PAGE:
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Notes: Rookie Greedy Williams isn’t shy about his long-term goal: The Hall of Fame

BEREA — Cornerback Greedy Williams made his first visit to the Pro Football Hall of Fame on Tuesday as part of a Browns rookies trip.

He plans to return in about 15 years to pick up a gold jacket and leave behind a bronze bust of his head.

“That’s a goal I made in college when I was out there making plays and stuff and I remember my first game, caught an interception and I said, when I get to the NFL level, I want to be a Hall of Famer,” he said Wednesday during the team’s youth football camp. “My job isn’t finished until I have a gold jacket. It’s just one of those things me and my stepdad just sit down and talk about.”

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The organization takes advantage of its proximity to Canton by taking the rookies every year to see the Hall of Fame and further learn the history of the team and league. It also serves as inspiration.

“It was great. I’m just ready to get this season going and try to work towards being a Hall of Famer,” said Williams, the No. 46 pick out of LSU. “You’ve got to always think about stuff ahead and try to work towards that goal.

“I’ve got to get through this first season and hopefully things will stand out for me like I want it to go, but until then I’m ready to get through this first season, have fun with it.”

After a slow start to the offseason program, Williams (6-foot-2, 185 pounds) came on strong in the organized team activities and minicamp and moved into the starting spot opposite Denzel Ward. Williams had two interceptions of Baker Mayfield in the second minicamp practice, including a pick-six.

Williams quickly gets past questioning whether he fits in NFL, starts making plays in starting lineup

At the Hall of Fame, Williams was most interested in seeing the items related to receiver Randy Moss.

“I grew up watching Moss, remember just playing backyard football, we make a spectacular catch and we’d call it a Moss, so we always looked up to Moss where I grew up,” he said.

Williams plans to train hard in preparation for training camp in late July, but he’s got something on the schedule first.

“Taking my daughter to Disney World in like a week, then I’m back to the grind,” he said of 2-year-old Khloe.

FOR A START

Third-round rookie linebacker Sione Takitaki worked exclusively with the second-team defense during OTAs and minicamp but he has his sights set on a starting spot.

“Most definitely. I feel like coming in any rookie is expecting to want to start,” he said. “I feel like I’m going to keep pushing until I get to where I want to be.”

Joe Schobert and Christian Kirksey are the incumbents, and free agent acquisition Adarius Taylor joined them as the third starter during the offseason practices. Takitaki believes the coaches will give him the chance to replace one of them and he’s looking forward to showing more of his game once the pads come on in training camp.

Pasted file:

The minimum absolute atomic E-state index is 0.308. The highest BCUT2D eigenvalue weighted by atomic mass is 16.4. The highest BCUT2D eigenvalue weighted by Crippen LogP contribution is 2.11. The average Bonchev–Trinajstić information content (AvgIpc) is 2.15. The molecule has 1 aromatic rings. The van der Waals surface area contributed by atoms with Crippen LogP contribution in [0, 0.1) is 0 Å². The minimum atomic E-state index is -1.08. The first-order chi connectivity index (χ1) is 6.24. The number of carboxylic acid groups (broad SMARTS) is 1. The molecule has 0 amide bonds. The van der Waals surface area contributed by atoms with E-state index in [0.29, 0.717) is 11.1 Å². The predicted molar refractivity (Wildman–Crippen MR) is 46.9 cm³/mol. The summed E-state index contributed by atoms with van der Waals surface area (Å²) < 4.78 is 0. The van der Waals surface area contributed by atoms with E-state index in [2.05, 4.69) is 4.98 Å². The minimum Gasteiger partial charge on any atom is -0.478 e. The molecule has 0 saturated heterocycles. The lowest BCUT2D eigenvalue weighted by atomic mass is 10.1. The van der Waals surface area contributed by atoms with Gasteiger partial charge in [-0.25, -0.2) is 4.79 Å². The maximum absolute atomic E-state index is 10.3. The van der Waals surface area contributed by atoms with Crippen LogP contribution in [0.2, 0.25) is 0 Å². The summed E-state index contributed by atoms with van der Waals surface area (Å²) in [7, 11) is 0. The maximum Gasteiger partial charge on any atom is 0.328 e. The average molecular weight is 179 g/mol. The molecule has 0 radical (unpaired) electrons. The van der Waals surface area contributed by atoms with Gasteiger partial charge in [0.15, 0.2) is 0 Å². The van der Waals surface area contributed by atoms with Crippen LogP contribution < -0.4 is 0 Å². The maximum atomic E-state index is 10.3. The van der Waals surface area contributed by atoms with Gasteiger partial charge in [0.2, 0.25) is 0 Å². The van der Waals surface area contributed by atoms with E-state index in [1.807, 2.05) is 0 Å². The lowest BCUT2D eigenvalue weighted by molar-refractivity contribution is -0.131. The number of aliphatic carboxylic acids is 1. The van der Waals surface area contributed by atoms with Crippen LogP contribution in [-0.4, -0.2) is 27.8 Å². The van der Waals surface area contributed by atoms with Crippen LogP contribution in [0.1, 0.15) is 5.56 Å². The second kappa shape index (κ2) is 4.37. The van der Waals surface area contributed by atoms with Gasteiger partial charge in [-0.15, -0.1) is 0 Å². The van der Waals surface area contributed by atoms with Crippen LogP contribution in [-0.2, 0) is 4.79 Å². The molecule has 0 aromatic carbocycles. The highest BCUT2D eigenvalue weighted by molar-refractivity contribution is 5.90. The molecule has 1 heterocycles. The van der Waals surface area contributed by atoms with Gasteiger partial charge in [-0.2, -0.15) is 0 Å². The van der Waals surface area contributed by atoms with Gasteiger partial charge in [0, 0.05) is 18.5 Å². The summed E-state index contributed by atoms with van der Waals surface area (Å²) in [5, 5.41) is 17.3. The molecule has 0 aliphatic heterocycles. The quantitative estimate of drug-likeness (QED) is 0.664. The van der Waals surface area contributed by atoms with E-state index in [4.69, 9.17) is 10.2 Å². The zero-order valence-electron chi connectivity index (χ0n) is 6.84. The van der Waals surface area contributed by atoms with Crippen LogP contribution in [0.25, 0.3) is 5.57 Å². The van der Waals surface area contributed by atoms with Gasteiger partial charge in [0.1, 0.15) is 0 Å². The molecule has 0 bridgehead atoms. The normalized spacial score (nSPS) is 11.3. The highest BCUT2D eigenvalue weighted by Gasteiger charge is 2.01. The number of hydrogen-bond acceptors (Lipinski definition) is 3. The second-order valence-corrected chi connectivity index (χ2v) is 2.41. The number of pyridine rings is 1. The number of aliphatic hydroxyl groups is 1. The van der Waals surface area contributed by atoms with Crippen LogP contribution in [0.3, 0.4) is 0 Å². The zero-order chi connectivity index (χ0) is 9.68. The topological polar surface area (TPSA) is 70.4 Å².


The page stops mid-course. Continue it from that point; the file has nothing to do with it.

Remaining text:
“I’m definitely excited to put on the pads and show the coaches what I can do when we’re all strapped down,” he said.

FAMOUS FRIEND

During the trip to the Hall of Fame, rookie fifth-round linebacker Mack Wilson took a picture of Ray Lewis’ bust and texted it to the former Ravens linebacker.

“We text, talk,” Wilson said. “He responded and was like, ‘You’re going to get that one day. Just play fast until you can’t anymore.’ So that’s what I’m going to do every Sunday.”

Lewis invited Wilson to a camp during his time at Alabama and they stayed in touch.

“He calls me young lion,” Wilson said. “He tells me you’ve just got to work hard and play fast, play with your head on fire.”

ON GUARD

Drew Forbes’ days as a tackle aren’t over but they may be numbered.

Forbes, a sixth-round pick, played left tackle at Southeast Missouri State and was hoping to stay there with the Browns. He said he played a lot of guard during OTAs and minicamp.

“I think I’m built at that position more so, but I got to play both positions,” he said. “Once the pads get on, that’s really going to determine your position.”

At 6-5, 308 pounds with 33-inch arms, Forbes doesn’t have the ideal length for tackle. If he’s asked to switch to guard, he’ll embrace it.

“It hits faster at guard, but I like it because I like the phone booth style where it’s like you and me and we’re just in a dogfight,” he said. “I really like that.”

Browns writer for The Chronicle-Telegram and The Medina Gazette. Proud graduate of Northwestern University. Husband and stepdad. Avid golfer who needs to hit the range to get down to a single-digit handicap. Right about Johnny Manziel, wrong about Brandon Weeden. Contact Scott at 440-329-7253, or email and follow him on and Twitter.

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